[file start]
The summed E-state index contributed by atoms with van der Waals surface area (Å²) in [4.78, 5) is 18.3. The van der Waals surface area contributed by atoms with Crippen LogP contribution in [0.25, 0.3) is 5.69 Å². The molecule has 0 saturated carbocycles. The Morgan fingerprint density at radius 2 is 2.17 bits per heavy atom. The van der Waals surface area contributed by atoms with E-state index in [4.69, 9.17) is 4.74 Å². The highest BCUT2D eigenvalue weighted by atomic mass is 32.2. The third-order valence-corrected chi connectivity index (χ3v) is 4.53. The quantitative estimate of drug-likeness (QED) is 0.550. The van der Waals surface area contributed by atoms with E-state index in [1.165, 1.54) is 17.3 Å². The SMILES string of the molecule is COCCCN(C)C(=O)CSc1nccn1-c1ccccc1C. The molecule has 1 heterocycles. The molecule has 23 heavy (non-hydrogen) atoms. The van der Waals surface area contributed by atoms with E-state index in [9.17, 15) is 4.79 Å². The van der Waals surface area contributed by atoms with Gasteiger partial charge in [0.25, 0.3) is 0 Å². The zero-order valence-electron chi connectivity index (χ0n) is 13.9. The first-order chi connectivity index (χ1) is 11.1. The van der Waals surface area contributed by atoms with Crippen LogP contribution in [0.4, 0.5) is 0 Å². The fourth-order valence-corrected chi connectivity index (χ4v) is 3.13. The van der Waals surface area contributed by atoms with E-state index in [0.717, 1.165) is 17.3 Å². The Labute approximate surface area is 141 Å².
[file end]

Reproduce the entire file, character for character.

The summed E-state index contributed by atoms with van der Waals surface area (Å²) in [4.78, 5) is 18.3. The van der Waals surface area contributed by atoms with Crippen LogP contribution in [0.25, 0.3) is 5.69 Å². The molecule has 0 saturated carbocycles. The Morgan fingerprint density at radius 2 is 2.17 bits per heavy atom. The van der Waals surface area contributed by atoms with E-state index in [4.69, 9.17) is 4.74 Å². The highest BCUT2D eigenvalue weighted by atomic mass is 32.2. The third-order valence-corrected chi connectivity index (χ3v) is 4.53. The quantitative estimate of drug-likeness (QED) is 0.550. The van der Waals surface area contributed by atoms with E-state index in [1.165, 1.54) is 17.3 Å². The SMILES string of the molecule is COCCCN(C)C(=O)CSc1nccn1-c1ccccc1C. The molecule has 1 heterocycles. The molecule has 23 heavy (non-hydrogen) atoms. The van der Waals surface area contributed by atoms with E-state index in [9.17, 15) is 4.79 Å². The van der Waals surface area contributed by atoms with Gasteiger partial charge in [0.25, 0.3) is 0 Å². The zero-order valence-electron chi connectivity index (χ0n) is 13.9. The first-order chi connectivity index (χ1) is 11.1. The van der Waals surface area contributed by atoms with Crippen LogP contribution in [0.4, 0.5) is 0 Å². The fourth-order valence-corrected chi connectivity index (χ4v) is 3.13. The van der Waals surface area contributed by atoms with E-state index in [0.717, 1.165) is 17.3 Å². The Labute approximate surface area is 141 Å².